Metatarsal head resurfacing hemiarthroplasty in the treatment of advanced stage hallux rigidus: outcomes in the short-term
Elmadag, NUH MEHMET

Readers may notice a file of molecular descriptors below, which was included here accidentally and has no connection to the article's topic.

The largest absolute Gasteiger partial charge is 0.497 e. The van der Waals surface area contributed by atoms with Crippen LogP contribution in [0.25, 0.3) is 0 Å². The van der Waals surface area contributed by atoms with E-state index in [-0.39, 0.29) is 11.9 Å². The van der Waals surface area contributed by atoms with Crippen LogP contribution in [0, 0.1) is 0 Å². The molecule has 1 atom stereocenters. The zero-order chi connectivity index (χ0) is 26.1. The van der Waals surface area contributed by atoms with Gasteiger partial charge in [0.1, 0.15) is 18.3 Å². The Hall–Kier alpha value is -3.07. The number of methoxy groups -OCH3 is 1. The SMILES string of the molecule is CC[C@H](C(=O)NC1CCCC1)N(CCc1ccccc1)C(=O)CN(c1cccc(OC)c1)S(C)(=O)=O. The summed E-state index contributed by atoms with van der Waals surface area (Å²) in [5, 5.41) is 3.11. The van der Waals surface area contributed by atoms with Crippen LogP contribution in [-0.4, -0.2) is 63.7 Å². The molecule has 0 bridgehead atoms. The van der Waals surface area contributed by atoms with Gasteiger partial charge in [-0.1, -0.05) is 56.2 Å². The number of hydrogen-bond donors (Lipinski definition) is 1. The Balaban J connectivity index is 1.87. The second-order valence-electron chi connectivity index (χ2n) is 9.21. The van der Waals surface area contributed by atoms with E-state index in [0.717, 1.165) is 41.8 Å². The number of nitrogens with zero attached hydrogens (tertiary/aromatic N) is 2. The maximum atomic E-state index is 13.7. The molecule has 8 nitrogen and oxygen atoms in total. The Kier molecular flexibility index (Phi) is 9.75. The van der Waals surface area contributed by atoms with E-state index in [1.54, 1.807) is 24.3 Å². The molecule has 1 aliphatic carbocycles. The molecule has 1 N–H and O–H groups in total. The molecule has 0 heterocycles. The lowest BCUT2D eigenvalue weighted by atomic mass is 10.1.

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Objective: The aim of this study was to evaluate the short-term outcomes of metatarsal head metal resurfacing hemiarthroplasty in patients with advanced stage hallux rigidus. Methods: The study included 14 feet (4 left, 10 right) of 12 patients (10 female, 2 male; mean age: 63 ± 5; range: 55 to 71 years) who underwent metatarsal head metal resurfacing hemiarthroplasty (HemiCAP(®)) between 2007 and 2010. Additionally, capsular release and periarticular osteophyte debridement were performed. Staging was made according to Coughlin and Shurnas' clinical and radiological grading system. Hallux valgus and intermetatarsal angles were measured using pre and postoperative standing AP and lateral foot views. Clinical assessment was made with first metatarsophalangeal joint range of motion, the AOFAS (American Orthopaedic Foot and Ankle Society) hallux metatarsophalangeal-interphalangeal scale and satisfaction level. Results: Mean follow up was 19.5 (range: 14 to 26) months. Two patients had bilateral involvement. According to Coughlin and Shurnas' clinical and radiological grading system, nine feet were Stage 3 and five feet were Stage 4. According to the AOFAS scale, results of eight feet (57.1%) were excellent, four feet (28.6%) were good and two feet (14.3%) were moderate. Mean total AOFAS score increased by 26.2 points postoperatively (p<0.05). Mean range of motion of the first metatarsophalangeal joint improved significantly from a preoperative 22.2 ± 5.6 (range: 10 to 28) degrees to a postoperative 56.3 ± 9.6 degrees (p<0.05). Mean hallux valgus angle decreased from a preoperative 14.3 (range: 9 to 17) degrees to a postoperative 11.1 (range: 4 to 13) degrees and the mean intermetatarsal angle increased from a preoperative 10.5 (range: 8 to 14) degrees to a postoperative 10.8 (range: 8 to 15) degrees. Patient satisfaction levels were very good in 10 feet (71.4%), good in 3 (21.4%), and moderate in one (7.2%). Complications included metatarsalgia aggravated by long walks in one patient and hypoesthesia of the great toe in three patients. Push-off power of the great toes was measured as 4/5 in three cases, and 5/5 in others. Conclusion: Metatarsal head metal resurfacing hemiarthroplasty provides high patient satisfaction level and good functional outcome in the short-term, in the surgical treatment of advanced stage hallux rigidus refractory to conservative treatment options.